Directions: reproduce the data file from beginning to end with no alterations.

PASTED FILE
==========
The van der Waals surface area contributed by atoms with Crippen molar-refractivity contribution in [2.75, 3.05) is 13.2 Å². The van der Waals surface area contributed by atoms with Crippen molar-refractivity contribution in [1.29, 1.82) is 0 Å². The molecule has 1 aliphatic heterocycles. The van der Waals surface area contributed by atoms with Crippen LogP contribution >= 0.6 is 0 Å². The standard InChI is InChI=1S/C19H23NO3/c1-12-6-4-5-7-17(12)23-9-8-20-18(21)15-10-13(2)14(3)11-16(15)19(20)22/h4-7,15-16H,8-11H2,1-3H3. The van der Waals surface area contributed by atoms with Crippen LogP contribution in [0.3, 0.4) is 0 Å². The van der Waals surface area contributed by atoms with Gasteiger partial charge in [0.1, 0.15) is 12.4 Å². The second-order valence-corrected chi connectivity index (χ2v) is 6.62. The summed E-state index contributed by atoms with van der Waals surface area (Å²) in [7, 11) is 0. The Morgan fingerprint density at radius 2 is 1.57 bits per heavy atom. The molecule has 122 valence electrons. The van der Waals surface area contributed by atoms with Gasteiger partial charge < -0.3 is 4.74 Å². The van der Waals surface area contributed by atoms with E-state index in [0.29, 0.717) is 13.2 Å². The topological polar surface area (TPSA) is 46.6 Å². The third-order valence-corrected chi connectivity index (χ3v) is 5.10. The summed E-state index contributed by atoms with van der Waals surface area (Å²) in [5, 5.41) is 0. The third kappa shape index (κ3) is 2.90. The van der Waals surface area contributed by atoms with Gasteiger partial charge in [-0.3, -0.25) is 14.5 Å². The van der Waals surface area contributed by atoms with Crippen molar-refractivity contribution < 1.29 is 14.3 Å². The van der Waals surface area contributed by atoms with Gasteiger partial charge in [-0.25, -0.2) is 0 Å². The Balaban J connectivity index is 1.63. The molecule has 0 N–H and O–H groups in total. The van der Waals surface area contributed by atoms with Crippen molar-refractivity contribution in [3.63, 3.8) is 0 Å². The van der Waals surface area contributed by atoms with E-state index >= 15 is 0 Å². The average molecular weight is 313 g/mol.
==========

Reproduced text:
The van der Waals surface area contributed by atoms with Crippen molar-refractivity contribution in [2.75, 3.05) is 13.2 Å². The van der Waals surface area contributed by atoms with Crippen molar-refractivity contribution in [1.29, 1.82) is 0 Å². The molecule has 1 aliphatic heterocycles. The van der Waals surface area contributed by atoms with Crippen LogP contribution >= 0.6 is 0 Å². The standard InChI is InChI=1S/C19H23NO3/c1-12-6-4-5-7-17(12)23-9-8-20-18(21)15-10-13(2)14(3)11-16(15)19(20)22/h4-7,15-16H,8-11H2,1-3H3. The van der Waals surface area contributed by atoms with Crippen LogP contribution in [0.3, 0.4) is 0 Å². The van der Waals surface area contributed by atoms with Gasteiger partial charge in [0.1, 0.15) is 12.4 Å². The second-order valence-corrected chi connectivity index (χ2v) is 6.62. The summed E-state index contributed by atoms with van der Waals surface area (Å²) in [7, 11) is 0. The Morgan fingerprint density at radius 2 is 1.57 bits per heavy atom. The molecule has 122 valence electrons. The van der Waals surface area contributed by atoms with Gasteiger partial charge < -0.3 is 4.74 Å². The van der Waals surface area contributed by atoms with E-state index in [0.29, 0.717) is 13.2 Å². The topological polar surface area (TPSA) is 46.6 Å². The third-order valence-corrected chi connectivity index (χ3v) is 5.10. The summed E-state index contributed by atoms with van der Waals surface area (Å²) in [5, 5.41) is 0. The third kappa shape index (κ3) is 2.90. The van der Waals surface area contributed by atoms with Gasteiger partial charge in [-0.3, -0.25) is 14.5 Å². The van der Waals surface area contributed by atoms with Crippen molar-refractivity contribution < 1.29 is 14.3 Å². The van der Waals surface area contributed by atoms with Gasteiger partial charge in [-0.25, -0.2) is 0 Å². The Balaban J connectivity index is 1.63. The molecule has 0 N–H and O–H groups in total. The van der Waals surface area contributed by atoms with Crippen molar-refractivity contribution in [3.63, 3.8) is 0 Å². The van der Waals surface area contributed by atoms with E-state index >= 15 is 0 Å². The average molecular weight is 313 g/mol.